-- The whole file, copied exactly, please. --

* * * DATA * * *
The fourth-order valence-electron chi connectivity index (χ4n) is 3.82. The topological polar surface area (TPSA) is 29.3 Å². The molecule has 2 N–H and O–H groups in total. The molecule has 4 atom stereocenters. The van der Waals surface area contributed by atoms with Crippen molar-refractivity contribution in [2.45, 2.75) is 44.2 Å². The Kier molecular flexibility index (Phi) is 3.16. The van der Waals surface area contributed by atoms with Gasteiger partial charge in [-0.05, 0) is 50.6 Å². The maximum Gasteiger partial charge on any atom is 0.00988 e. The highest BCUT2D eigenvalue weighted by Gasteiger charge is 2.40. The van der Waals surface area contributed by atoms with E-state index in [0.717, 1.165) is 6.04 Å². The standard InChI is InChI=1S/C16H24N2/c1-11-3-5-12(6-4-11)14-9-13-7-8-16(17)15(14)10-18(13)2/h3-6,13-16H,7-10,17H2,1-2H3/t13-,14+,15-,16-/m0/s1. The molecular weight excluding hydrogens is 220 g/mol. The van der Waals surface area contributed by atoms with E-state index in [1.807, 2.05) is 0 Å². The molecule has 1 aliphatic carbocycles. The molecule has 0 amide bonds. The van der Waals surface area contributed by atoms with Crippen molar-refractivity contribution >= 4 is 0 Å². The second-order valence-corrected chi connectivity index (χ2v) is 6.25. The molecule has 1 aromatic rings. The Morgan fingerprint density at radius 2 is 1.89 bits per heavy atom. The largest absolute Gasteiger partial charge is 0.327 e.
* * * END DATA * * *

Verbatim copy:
The fourth-order valence-electron chi connectivity index (χ4n) is 3.82. The topological polar surface area (TPSA) is 29.3 Å². The molecule has 2 N–H and O–H groups in total. The molecule has 4 atom stereocenters. The van der Waals surface area contributed by atoms with Crippen molar-refractivity contribution in [2.45, 2.75) is 44.2 Å². The Kier molecular flexibility index (Phi) is 3.16. The van der Waals surface area contributed by atoms with Gasteiger partial charge in [-0.05, 0) is 50.6 Å². The maximum Gasteiger partial charge on any atom is 0.00988 e. The highest BCUT2D eigenvalue weighted by Gasteiger charge is 2.40. The van der Waals surface area contributed by atoms with E-state index in [0.717, 1.165) is 6.04 Å². The standard InChI is InChI=1S/C16H24N2/c1-11-3-5-12(6-4-11)14-9-13-7-8-16(17)15(14)10-18(13)2/h3-6,13-16H,7-10,17H2,1-2H3/t13-,14+,15-,16-/m0/s1. The molecular weight excluding hydrogens is 220 g/mol. The van der Waals surface area contributed by atoms with E-state index in [1.807, 2.05) is 0 Å². The molecule has 1 aliphatic carbocycles. The molecule has 0 amide bonds. The van der Waals surface area contributed by atoms with Crippen molar-refractivity contribution >= 4 is 0 Å². The second-order valence-corrected chi connectivity index (χ2v) is 6.25. The molecule has 1 aromatic rings. The Morgan fingerprint density at radius 2 is 1.89 bits per heavy atom. The largest absolute Gasteiger partial charge is 0.327 e.